The Coil Effect
The Coil Effect
Markets are continually in a state of moving from range contraction to range expansion. The purpose of any exchange traded market is to facilitate trade. To do this, the market must search for orders. Unfortunately, for some of us, this search for orders can be when the market makes a new high or low and hits our protective stops we have in the market.
During this pursuit of orders, the markets can sometimes become lethargic. While looking for these orders, the market may have a hard time finding orders to move the market much. Remember, it takes buy and sell orders to move a market. Once supply/demand becomes out-of-balance, a move will originate.
An indicator that can measure when the market's range is expanding or contracting is the Bollinger Band. This is a volatility indicator with overbought/oversold bands, usually 2 standard deviations from a 20 period mean (moving average). Traders are well aware that the best trades come from markets that are moving from low volatility to high volatility; this is usually the origin of a trend. In using the Bollinger Band indicator, we can see when the market is contracting by observing the difference between the upper and lower bands. Figure 1 shows us that when the bands are getting closer (yellow boxes), the market is usually consolidating (supply/demand is in balance). Then when the supply/demand becomes out-of-balance, the market moves from low volatility to high volatility (blues boxes).
Now that you have a conceptual idea of how markets can go from low volatility to high or vice versa, let's look at a chart pattern that can tell us the same thing. This pattern has been around for many years. It is called an Inside Bar (IB) or Inside Candle, depending on your chart preference. We will use an inside bar (IB) for the purpose of this article.
To identify an IB, we look for a candle that has a high that is equal to or less than the previous candle high, and a low that is equal to or greater than the previous candle low. Below are two examples in Figure 2:
Figure 2 shows us that if candle B high is less than candle A high and greater than candle A low, then B is an inside bar. Also, it shows us that if candle B high equals candle A high and candle B low is equal to candle A low, then B is also an inside bar. There can be combinations of these patterns too and still be an inside bar. The key is that candle B high or low does not exceed candle A high or low. When measuring the high or low of a candle, we will always use the entire candle length, not just the body.
When we see an inside bar setup, we can visualize the same concept as the Bollinger Bands getting closer together. The inside candle is telling us that we are entering into a state of low volatility, which is usually followed by a state of high volatility very soon.
Figure 3 shows us some inside bar patterns. These are just to show you what it looks like, not necessarily to provide trade setups.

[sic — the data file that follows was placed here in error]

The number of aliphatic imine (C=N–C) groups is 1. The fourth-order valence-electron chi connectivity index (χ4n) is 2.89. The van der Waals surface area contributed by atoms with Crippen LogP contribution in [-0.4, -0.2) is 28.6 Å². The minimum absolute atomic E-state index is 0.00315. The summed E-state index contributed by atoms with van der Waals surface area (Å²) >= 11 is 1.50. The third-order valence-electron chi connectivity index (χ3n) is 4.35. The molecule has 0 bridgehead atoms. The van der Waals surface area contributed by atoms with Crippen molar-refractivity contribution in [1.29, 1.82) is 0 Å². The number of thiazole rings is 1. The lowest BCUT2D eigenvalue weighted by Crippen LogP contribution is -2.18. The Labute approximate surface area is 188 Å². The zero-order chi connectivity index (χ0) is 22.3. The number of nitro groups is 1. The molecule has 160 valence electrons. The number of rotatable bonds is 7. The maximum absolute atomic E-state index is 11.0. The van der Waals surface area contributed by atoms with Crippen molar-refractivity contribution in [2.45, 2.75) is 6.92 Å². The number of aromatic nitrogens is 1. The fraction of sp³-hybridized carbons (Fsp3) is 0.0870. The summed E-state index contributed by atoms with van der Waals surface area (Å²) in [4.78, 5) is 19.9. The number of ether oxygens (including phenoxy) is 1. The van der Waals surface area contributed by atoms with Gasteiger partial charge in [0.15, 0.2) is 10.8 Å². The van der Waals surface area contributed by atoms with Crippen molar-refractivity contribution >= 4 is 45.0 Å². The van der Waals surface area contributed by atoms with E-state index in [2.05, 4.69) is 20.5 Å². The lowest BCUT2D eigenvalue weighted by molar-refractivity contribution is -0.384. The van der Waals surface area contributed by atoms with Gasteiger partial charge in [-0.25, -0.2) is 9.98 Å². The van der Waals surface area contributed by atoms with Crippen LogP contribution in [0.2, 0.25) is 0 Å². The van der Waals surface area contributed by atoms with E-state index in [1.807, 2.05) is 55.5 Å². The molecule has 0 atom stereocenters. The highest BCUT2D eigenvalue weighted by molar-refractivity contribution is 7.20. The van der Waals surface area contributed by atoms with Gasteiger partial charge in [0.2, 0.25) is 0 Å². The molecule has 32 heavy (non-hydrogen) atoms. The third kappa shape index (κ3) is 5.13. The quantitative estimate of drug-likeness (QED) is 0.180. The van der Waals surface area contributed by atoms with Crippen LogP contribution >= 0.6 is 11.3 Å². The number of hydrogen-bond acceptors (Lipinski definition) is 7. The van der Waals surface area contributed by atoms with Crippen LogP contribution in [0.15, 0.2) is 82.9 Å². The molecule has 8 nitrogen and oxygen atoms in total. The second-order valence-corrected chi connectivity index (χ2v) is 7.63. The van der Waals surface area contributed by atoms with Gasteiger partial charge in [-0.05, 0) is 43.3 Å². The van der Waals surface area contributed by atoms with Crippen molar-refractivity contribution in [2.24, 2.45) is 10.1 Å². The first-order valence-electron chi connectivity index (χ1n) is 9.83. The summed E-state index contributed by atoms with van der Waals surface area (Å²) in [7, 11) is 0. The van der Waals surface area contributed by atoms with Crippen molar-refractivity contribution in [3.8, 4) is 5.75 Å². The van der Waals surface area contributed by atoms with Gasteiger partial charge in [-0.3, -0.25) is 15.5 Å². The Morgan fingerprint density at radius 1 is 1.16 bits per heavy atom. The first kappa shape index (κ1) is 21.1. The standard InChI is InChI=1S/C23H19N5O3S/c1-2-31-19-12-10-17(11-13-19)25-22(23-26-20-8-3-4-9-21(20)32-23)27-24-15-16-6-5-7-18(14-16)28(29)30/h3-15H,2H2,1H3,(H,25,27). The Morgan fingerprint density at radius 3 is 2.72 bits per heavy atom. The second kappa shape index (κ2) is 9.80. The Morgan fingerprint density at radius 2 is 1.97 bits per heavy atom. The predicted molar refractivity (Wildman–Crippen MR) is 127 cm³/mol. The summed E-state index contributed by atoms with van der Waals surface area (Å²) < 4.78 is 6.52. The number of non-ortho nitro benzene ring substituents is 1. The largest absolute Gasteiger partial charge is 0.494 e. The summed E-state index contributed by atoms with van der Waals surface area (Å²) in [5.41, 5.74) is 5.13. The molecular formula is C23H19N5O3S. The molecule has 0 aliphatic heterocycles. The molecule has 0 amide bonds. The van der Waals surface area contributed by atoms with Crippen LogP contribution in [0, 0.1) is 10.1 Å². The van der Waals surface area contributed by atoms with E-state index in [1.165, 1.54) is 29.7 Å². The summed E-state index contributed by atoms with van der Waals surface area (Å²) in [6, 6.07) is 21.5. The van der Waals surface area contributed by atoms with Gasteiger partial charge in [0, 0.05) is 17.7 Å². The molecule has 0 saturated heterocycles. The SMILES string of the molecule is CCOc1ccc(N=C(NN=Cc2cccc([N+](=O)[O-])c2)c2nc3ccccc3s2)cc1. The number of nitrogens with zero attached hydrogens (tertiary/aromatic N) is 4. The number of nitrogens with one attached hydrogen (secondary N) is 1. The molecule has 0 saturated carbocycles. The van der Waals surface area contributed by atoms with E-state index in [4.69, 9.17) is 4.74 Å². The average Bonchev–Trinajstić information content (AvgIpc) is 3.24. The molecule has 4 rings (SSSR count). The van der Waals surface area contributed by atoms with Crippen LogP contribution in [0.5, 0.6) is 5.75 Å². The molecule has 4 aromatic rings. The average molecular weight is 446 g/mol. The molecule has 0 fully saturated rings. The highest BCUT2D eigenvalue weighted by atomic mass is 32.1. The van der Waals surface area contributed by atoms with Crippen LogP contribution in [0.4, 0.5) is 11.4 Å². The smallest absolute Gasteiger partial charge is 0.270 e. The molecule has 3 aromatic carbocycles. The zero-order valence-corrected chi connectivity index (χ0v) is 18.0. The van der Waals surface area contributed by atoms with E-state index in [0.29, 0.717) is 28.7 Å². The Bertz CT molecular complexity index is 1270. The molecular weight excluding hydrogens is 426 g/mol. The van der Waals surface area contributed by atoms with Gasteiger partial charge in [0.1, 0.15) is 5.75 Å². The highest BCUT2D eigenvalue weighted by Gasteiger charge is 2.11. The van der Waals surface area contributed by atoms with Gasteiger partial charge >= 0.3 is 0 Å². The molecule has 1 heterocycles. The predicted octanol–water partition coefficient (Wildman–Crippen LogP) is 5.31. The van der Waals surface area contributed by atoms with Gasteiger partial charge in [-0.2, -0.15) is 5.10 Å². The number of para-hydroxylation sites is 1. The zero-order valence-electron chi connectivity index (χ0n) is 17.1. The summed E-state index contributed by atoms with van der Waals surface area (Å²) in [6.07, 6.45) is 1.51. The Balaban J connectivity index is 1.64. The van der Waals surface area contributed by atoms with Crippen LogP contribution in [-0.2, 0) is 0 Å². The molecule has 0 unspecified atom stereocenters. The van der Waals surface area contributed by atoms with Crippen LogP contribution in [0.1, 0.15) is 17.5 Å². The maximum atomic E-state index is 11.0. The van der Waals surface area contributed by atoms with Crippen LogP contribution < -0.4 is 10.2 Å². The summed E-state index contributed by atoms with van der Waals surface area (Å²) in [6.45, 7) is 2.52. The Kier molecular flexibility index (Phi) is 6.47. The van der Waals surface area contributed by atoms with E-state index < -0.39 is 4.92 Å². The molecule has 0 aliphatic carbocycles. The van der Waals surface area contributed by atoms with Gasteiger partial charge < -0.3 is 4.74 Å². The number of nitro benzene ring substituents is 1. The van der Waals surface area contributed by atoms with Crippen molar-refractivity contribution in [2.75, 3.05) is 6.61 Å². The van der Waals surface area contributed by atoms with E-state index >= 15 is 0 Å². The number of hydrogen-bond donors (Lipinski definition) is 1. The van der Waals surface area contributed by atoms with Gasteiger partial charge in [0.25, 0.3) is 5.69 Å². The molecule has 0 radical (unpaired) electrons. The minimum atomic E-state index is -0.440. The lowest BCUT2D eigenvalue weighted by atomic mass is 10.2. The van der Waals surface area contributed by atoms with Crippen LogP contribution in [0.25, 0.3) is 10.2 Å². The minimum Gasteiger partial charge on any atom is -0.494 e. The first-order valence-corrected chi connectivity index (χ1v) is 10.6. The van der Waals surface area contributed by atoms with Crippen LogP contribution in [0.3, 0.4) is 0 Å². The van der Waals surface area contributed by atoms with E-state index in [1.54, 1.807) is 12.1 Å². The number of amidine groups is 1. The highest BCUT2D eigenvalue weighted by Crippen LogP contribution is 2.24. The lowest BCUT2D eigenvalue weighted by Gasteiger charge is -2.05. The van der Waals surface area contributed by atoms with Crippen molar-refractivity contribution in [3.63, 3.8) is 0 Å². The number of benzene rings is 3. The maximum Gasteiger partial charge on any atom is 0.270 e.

Notice that when there is an inside bar pattern, that very soon there is a higher volatility move away from that area once supply/demand becomes out-of-balance. Another observation you have probably already made is that this pattern appears very frequently and not all of them are going to yield high probability trades. What we need to do is to identify this pattern near some form of support/resistance, indicator overbought/oversold reading or indicator divergence signal, just to name a few points on a chart to use the inside bar pattern.
The inside bar pattern serves two purposes:
- Identifies when volatility has decreased at an anticipated market turning point
- Used to time an entry into a trade
Figure 4 demonstrates an inside bar at a supply and a demand level.
After you have identified your supply and demand levels, you can look for an inside bar pattern to confirm your entry. These will be very helpful on those 2nd and 3rd visits back to the zone when you need a little more confirmation.
To set up some rules to use the inside bar, we will identify where your entry price might be and where you might place your protective stop. Figure 5 & 6 illustrate these areas for you. They both show the buy and sell setups.
This pattern will serve you well when you need confirmation at a turning point. Normally, the first time back to a supply or demand level, we don't need this confirmation. But the next few times price returns to these same levels we might want some confirmation before we place our capital at risk. You can use this on any time frame or market. The inside pattern has been around for a very long time, but few people know how to interpret the pattern. You can count yourself as one who does know how to after reading this article.
"One who fears failure limits his activities. Failure is only the opportunity to more intelligently begin again." Henry Ford
Every trade is real, even demo; make them count.
- Don Dawson
- Don Dawson
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